Dáil debates

Thursday, 25 February 2021

Topical Issue Debate

Covid-19 Tests

5:30 pm

Photo of Pádraig O'SullivanPádraig O'Sullivan (Cork North Central, Fianna Fail) | Oireachtas source

I welcome the fact that Professor Mark Ferguson has been asked to keep this under review. However, we need to have a bit of ambition. The two tests I mentioned from Roche and Abbott meet the minimum standards set by the WHO. If we are to give people hope of the prospect of work post Covid or even as the vaccination programme is carried out, this is pivotal. In addition, if people have medical or dental appointments, an antigen test half an hour before they arrive could provide a lot of reassurance, not just for the patient but also for the staff at medical and dental clinics. I welcome the fact that Professor Ferguson is keeping it under review but believe that we need to do more, especially in the context of the vaccine roll-out. It is a fluid situation and there might be more speed bumps down the line with the roll-out of the programme. This would give people light at the end of the tunnel and some hope regarding the prospect of returning to some semblance of normality. I emphasise again that I am not talking about replacing PCR testing but complementing it. The more people we test, whether it is through PCR or rapid antigen testing, the better.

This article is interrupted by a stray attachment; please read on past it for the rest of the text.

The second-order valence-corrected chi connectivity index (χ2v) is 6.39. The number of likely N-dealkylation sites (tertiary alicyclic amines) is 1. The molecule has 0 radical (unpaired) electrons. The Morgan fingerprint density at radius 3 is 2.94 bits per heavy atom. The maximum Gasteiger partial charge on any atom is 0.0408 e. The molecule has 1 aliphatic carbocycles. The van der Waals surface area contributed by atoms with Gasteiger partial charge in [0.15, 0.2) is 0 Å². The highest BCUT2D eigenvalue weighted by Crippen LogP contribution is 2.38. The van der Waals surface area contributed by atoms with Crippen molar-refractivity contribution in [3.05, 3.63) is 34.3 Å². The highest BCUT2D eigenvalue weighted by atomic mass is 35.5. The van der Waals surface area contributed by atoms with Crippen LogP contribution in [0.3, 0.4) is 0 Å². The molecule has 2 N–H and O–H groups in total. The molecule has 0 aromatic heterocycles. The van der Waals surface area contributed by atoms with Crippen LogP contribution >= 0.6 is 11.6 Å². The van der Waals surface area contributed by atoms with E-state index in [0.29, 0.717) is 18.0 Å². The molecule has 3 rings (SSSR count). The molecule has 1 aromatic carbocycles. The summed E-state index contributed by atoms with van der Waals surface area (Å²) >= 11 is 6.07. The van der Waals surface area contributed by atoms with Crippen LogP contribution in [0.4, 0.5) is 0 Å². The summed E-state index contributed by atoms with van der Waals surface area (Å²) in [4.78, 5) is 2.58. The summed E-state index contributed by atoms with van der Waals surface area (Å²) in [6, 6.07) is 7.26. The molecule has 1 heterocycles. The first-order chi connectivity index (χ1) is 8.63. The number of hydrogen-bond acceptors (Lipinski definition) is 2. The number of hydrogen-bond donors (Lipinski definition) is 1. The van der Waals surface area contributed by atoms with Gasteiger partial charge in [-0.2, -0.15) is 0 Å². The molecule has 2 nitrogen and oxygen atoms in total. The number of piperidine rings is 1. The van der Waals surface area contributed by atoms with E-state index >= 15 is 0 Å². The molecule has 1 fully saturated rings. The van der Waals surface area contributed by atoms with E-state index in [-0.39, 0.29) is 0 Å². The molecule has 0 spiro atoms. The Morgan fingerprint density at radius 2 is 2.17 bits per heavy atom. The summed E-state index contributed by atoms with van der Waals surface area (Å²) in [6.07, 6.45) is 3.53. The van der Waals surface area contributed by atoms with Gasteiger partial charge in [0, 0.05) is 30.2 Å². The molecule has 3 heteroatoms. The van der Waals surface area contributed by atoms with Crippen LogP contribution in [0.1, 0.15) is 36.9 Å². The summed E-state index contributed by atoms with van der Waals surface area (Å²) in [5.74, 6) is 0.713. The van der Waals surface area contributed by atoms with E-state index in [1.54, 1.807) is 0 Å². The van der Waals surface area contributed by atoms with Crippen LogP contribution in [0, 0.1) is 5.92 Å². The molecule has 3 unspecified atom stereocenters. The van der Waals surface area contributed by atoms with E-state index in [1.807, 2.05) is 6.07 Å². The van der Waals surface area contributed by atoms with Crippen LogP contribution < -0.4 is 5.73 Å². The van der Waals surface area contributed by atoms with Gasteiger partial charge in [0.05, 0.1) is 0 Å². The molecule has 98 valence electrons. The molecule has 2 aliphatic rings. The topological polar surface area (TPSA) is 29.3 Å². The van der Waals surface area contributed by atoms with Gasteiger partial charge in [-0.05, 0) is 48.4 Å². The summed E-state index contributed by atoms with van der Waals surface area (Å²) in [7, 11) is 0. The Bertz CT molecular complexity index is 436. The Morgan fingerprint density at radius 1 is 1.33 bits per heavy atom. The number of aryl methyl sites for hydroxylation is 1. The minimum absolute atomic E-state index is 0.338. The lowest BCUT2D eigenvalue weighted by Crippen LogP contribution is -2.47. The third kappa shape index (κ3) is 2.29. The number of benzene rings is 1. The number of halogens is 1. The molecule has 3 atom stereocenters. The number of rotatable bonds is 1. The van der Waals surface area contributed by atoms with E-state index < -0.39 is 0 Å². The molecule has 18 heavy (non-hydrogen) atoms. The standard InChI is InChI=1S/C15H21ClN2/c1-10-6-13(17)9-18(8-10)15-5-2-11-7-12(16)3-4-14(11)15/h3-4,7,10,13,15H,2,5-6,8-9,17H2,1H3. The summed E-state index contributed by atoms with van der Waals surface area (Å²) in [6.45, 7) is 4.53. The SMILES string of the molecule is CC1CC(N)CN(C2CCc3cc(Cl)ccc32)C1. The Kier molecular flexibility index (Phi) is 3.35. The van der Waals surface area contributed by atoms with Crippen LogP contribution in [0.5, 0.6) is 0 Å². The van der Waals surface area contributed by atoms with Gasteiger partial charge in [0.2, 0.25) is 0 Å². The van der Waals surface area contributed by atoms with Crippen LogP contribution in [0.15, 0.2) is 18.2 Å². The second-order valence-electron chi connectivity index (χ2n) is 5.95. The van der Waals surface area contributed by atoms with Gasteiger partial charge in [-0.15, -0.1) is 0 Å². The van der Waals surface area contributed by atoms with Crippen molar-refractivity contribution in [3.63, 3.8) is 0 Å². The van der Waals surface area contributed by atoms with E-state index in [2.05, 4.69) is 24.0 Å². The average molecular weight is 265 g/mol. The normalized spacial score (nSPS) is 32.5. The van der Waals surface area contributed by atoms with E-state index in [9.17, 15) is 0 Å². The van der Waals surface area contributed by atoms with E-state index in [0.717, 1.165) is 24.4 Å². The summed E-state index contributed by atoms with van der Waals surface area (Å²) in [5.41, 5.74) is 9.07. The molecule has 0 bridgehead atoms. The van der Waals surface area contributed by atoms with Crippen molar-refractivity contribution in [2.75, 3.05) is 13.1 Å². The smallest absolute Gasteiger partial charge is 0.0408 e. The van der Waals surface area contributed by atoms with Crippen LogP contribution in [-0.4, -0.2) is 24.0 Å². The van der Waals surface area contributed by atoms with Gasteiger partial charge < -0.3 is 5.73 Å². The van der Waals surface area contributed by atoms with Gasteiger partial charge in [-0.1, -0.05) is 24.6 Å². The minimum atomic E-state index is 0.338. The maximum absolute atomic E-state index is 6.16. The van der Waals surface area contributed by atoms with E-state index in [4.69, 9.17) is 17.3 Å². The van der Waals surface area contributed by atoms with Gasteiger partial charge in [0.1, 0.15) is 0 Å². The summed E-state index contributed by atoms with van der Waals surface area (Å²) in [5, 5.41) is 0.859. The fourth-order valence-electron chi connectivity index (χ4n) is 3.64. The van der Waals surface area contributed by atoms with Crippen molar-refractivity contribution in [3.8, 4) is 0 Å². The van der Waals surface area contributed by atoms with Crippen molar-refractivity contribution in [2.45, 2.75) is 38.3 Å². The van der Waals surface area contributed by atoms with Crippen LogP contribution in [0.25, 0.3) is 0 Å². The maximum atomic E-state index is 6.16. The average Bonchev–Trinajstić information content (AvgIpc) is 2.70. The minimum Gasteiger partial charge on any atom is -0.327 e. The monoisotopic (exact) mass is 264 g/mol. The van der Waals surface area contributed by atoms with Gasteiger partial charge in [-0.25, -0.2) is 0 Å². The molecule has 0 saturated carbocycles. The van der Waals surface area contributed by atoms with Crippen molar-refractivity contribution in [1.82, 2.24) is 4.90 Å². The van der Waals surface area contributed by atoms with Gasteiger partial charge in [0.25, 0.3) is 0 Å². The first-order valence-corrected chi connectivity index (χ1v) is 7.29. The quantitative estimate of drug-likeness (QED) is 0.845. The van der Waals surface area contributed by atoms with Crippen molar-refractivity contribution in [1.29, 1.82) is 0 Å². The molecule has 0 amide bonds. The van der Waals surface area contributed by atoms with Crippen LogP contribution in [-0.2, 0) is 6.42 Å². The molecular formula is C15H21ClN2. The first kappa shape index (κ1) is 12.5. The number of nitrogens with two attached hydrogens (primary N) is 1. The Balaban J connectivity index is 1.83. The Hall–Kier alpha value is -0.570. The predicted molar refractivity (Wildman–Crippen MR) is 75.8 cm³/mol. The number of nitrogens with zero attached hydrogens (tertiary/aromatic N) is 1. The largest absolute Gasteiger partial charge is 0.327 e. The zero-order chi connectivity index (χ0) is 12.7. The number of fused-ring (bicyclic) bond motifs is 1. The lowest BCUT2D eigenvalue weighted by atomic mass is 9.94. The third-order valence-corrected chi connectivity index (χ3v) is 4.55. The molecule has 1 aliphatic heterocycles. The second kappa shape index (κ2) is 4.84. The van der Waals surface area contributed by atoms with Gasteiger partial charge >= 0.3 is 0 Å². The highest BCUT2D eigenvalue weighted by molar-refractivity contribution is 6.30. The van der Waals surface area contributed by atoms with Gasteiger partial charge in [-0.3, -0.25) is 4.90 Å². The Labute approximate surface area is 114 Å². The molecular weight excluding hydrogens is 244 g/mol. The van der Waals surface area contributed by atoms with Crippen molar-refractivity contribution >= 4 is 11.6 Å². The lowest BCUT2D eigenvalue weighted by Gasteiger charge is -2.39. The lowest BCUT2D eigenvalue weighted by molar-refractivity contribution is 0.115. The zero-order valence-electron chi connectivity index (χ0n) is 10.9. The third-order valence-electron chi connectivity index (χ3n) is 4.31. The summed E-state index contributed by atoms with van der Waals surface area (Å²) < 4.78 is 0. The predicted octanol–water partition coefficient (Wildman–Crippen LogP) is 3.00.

I draw the Minister of State's attention to the example of Liverpool, where daily rapid antigen testing was carried out in the city recently.

6 o’clock

More than 200,000 people in the city were tested out of a population of 500,000. Of those 200,000 rapid tests conducted, some 4,000 people were found to be asymptomatic and carrying the virus unbeknownst to themselves. The rapid tests rolled out in Liverpool daily enabled those people to be identified and to isolate themselves.

I reiterate that the intention is not to use antigen testing to replace the system we have. As the Minister of State said, PCR testing is the gold standard. I believe there is a place for rapid testing as well, however. The HSE could publish guidelines for this type of rapid testing and then allow companies to provide this type of test to people, because there is a demand for them. This type of testing is already being undertaken all around us, such as in major pharmaceutical companies and other multinationals, for example, and it is about time that we moved with this trend.


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